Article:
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October 4, 2023 33 mins

Bobbi Brown revolutionized the makeup world with her neutral lipsticks—but that was just her start. From there, Bobbi has taken the beauty industry by storm, and has even branched out into hospitality, media, and wellness. On this episode of She Pivots, recorded live in The Church in Sag Harbor, Bobbi talks with Emily about her decision to stay on with her brand for decades—and her decision to walk away—her foray into the hotel business, and the values she holds onto as she’s building something new. 


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She Pivots was created in partnership with Marie Claire to highlight women, their stories, and how their pivot became their success. To learn more about Bobbi, follow us on Instagram @ShePivotsThePodcast or visit marieclaire.com/shepivots.





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Episode Transcript

Available transcripts are automatically generated. Complete accuracy is not guaranteed.
Speaker 1 (00:00):
Hi, sheep Pivots listeners.

Speaker 2 (00:02):
I'm so excited to share with you that we've been
nominated for the second year in a row for Signal
Awards Listener's choice for Most Inspirational Episode for this season's
episode with Ukrainian refugee Tetiana Podle. But in order to win,
we need your vote. To vote for our episode, visit
the link in our Instagram bio at sheep Pivots the Podcast,

(00:25):
or search for sheep Pivots when you go to vote
dot Signal Award dot com. Tetiana story is truly incredible.
As a Ukrainian refugee, she's dedicated herself to volunteering in
the war, and her story starts long before she was
even born as she recalls the experiences of her grandparents
in a post Soviet Ukraine. She carries us through an

(00:47):
emotional retelling of how she went back to her home
country just weeks after the war, started to care for
her family and eventually leading a grassroots effort to transport
supplies to her father's U unit on the front lines.
It is truly an amazing episode, so please vote and
share it with your friends. Welcome to she Pivots the Podcast.

(01:20):
Where we talk with women who dared to pivot out
of one career and into something new and explore how
their personal lives impacted these decisions.

Speaker 1 (01:30):
I'm your host, Emily Tish Sussman.

Speaker 3 (01:36):
Today.

Speaker 2 (01:36):
I'm thrilled to be sharing our live she Pivots recording.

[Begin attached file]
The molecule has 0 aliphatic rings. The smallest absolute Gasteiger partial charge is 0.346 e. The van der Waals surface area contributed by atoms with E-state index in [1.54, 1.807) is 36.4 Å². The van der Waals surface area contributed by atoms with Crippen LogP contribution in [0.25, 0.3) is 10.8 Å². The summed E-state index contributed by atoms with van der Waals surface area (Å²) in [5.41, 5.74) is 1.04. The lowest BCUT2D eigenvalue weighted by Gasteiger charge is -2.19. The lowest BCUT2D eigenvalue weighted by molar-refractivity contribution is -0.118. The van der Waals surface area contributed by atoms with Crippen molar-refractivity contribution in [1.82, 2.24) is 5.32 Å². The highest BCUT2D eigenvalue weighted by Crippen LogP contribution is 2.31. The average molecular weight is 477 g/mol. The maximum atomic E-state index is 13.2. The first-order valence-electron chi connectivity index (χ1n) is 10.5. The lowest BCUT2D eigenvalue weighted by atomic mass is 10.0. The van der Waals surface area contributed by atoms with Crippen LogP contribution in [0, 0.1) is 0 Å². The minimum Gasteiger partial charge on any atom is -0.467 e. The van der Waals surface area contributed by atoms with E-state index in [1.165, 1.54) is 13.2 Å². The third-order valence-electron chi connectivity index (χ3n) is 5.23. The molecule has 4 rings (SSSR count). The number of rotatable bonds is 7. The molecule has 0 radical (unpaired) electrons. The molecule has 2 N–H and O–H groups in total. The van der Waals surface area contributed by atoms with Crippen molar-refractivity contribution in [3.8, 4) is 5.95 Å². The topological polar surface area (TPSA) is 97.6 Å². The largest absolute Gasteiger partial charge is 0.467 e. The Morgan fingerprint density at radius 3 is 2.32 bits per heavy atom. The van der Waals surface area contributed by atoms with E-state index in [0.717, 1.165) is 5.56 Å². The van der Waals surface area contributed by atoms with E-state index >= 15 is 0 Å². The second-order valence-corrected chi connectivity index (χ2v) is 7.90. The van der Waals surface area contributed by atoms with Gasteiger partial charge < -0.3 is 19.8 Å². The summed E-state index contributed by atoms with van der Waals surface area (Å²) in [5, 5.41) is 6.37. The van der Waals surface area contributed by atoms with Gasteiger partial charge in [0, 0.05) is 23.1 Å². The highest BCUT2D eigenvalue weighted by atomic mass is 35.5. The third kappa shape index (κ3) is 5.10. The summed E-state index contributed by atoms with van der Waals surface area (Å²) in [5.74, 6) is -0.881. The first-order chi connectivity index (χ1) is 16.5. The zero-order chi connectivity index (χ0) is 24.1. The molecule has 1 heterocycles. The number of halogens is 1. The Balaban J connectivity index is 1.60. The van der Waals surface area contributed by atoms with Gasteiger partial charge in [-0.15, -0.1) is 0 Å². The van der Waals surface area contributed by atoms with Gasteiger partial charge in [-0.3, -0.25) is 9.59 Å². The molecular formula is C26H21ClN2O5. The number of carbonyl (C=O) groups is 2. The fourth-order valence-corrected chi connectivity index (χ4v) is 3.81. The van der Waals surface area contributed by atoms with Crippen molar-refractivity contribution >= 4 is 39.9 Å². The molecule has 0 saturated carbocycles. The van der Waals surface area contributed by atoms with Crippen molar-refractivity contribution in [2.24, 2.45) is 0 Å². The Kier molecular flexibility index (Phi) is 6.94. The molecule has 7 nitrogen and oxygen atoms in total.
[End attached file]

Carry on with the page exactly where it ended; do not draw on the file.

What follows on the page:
We did this summer with the phenomenal Bobby Brown. You
know that Bobby Brown in full transparency. Bobby has been
a long time dream guest of mine. Okay, I know
I say that a lot, but her pivots always fascinated me.
From building a massive beauty empire to recently founding Joe

(02:00):
Road Beauty, I wanted to know if the pivot into
something smaller felt more fulfilling.

Speaker 1 (02:06):
So a quick refresh before we hop into the episode.

Speaker 2 (02:10):
Bobby founded and built the now household beauty brand Bobby
Brown in the nineties and sold it to Estey Lauter
shortly after and signed the infamous non compete clause that
prevented her from starting another beauty brand for twenty five years.
So she stayed on with the company for over twenty
years and built it into a billion dollar brand. Then,

(02:32):
almost twenty five years to the day after she signed
her non compete. She launched her own brand again, Jones
Road Beauty. She also started a handful of other ventures
over the years, like Just Bobby dot com, a digital
editorial content site, The George, a thirty one room boutique
hotel in Montclair, and two podcasts, The Important Things and

(02:54):
Beyond the Beauty. I want to take a moment to
say thank you to the Church, our local center for
the arts, creativitying community, for hosting us. This was truly
the perfect backdrop for a She Pivots live recording.

Speaker 1 (03:07):
Let's jump right in. My name is Sherry Pasparella.

Speaker 4 (03:12):
I am the executive director of the Church, on behalf
of myself and our lovely board and all of our
team would like to welcome you warmly here today. I
was thinking a lot about the ways in which she
Pivots and the idea of empowered and empowering women connects
with the spirit of creativity, which is what we do here.

(03:35):
And I think Emily and Bobby embody the notion of
a contemporary creative woman as somebody who's able to define
on their own terms how their voice and vision can
exist in the world. I'm very pleased to introduce you
guys all to the lovely and awesome Emily Tish Assessman.

Speaker 2 (04:00):
So thank you so much for joining this live podcast
of she Pivots. I was just chatting with Bobby in
the back before. We've only done a handful of them.
So we've done. We've interviewed live on stage Stacy London
from What Not to Where, Robin Arzon from Pelotony launched
her book, and Vice President Kamala Harris and today Bobby Brown.

(04:21):
So I spent about fifteen years as a political strategist
working in Washington on federal policy, and then I had
three kids in three and a half years and went
into a global pandemic.

Speaker 1 (04:32):
And you know what you can't do.

Speaker 2 (04:33):
With three kids in three and a half years in
a global pandemic anything at all, And you definitely can't